“What you do isn’t really work.”
This is what a friend said to me the other day. While I shrugged it off at the time, I have to admit it was actually pretty hurtful.
I doubt he meant it that way.
You see, I write fiction for a living. I make up stories, shape them into novels, and sell them. And people enjoy reading them.
That’s where I think my friend’s confusion comes in. He reads books, I write books. He enjoys reading books, so to him, books are fun. They aren’t work. Somehow he’s managed to translate that as books are fun to write, as well as read.
Which is true, in a sense. I love my job. But just because I enjoy it, doesn’t mean it isn’t work.
My first novel took five years to write, and it was the hardest thing I’d ever done in my life. And I was in the army, so I know hard. Okay, so I was in the Army Reserves for six months and quit because I didn’t want to polish my shoes any more, but still. It was hard.
Writing my first book was harder.
The point I’m trying to make here is that the creative arts are important, and people who create the books, movies, television shows, podcasts, and other art that everyone else enjoys, work bloody hard at it.
It’s a crazy time out in the world right now. I live in Australia, and so far in 2020 we’ve had devastating fires, floods, and now a world-wide pandemic. And it’s only March.
The people working on the front lines of all these events are amazing. Firefighters and other emergency services workers, doctors, nurses, people who care for the elderly and vulnerable, scientists, and even politicians, all are doing their best to ensure we get through these difficult times. Their jobs are hard.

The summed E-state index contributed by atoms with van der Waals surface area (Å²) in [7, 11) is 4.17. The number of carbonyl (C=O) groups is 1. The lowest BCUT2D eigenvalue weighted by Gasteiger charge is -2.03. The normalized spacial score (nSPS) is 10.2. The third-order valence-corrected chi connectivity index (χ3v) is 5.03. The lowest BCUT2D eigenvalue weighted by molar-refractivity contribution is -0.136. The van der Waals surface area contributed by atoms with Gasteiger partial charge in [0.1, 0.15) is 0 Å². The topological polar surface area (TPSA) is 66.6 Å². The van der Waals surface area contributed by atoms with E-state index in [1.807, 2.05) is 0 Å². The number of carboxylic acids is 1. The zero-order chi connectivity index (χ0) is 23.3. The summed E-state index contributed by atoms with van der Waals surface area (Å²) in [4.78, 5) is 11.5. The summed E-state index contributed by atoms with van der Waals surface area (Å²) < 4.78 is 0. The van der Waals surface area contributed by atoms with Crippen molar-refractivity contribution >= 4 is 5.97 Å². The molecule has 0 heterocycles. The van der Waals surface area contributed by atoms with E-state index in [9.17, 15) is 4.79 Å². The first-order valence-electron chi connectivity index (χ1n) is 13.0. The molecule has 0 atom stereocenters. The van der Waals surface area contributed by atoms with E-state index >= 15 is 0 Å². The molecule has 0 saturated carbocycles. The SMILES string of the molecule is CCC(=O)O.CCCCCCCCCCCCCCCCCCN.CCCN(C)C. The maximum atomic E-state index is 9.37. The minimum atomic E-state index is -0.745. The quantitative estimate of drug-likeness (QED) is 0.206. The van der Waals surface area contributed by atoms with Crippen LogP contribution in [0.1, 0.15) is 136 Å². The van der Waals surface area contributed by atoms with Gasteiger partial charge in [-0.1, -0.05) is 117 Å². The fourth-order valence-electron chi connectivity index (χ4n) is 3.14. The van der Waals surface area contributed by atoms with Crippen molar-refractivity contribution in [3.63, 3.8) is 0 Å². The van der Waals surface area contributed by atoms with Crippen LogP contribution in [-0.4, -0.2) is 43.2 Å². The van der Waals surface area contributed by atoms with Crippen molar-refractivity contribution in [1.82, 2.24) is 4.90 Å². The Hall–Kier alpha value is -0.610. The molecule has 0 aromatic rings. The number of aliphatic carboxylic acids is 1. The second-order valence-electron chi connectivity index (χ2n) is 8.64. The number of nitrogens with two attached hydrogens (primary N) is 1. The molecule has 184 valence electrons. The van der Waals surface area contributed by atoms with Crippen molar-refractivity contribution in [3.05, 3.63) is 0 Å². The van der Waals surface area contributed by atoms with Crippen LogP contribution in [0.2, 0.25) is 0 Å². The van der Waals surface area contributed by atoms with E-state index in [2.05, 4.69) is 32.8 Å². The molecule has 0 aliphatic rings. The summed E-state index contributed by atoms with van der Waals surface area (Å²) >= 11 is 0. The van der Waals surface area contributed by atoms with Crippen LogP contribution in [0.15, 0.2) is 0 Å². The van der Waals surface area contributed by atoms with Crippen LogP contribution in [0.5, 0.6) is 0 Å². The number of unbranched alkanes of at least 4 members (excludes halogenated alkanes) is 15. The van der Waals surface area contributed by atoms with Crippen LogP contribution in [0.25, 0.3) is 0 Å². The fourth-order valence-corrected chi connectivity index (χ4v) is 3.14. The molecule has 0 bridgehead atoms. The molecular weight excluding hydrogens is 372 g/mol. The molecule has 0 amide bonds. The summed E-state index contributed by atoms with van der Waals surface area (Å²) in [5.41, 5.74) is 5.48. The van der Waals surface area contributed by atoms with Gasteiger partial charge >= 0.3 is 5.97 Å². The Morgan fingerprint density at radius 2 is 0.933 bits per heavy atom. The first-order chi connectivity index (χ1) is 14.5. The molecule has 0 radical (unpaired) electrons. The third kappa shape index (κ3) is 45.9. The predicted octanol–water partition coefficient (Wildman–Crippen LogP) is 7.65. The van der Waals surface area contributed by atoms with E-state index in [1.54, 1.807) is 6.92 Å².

But we also need artists. Collectively we’re going through one of the toughest tests of our lives right now. It’s understandable we will experience periods of uncertainty and anxiety. It happened to me the other day. I watched and listened to the news a bit too much, and I felt completely overwhelmed.
So what did I do? I switched off the news and watched the first three episodes of Zoey’s Extraordinary Playlist. And I felt better.
That’s what creative artists do for us. They might not save lives in hospitals or on the front line, but I believe they do save lives. They give people an escape for a few hours. They make us laugh, they make us feel. They give us hope.
That’s what Zoey’s Extraordinary Playlist did for me the other day. It made me laugh. It made me put aside the concerns and fears I had for the world and just not think about it all for a while. It was exactly what I needed.
I can’t imagine a world without entertainment. I don’t want to imagine a world without entertainment.
In the weeks and months to come, as we all work together to defeat this virus by staying apart, the work of creative artists is going to be more important than ever.
If you feel overwhelmed, anxious, stressed, or isolated, if things are starting to get on top of you and you need to escape, turn off the news and read a book. Watch a movie, or binge a television show. Lose yourself in a podcast. Use the work of creative artists to restore your faith and bring back the happy.
And don’t tell me what I do isn’t really work.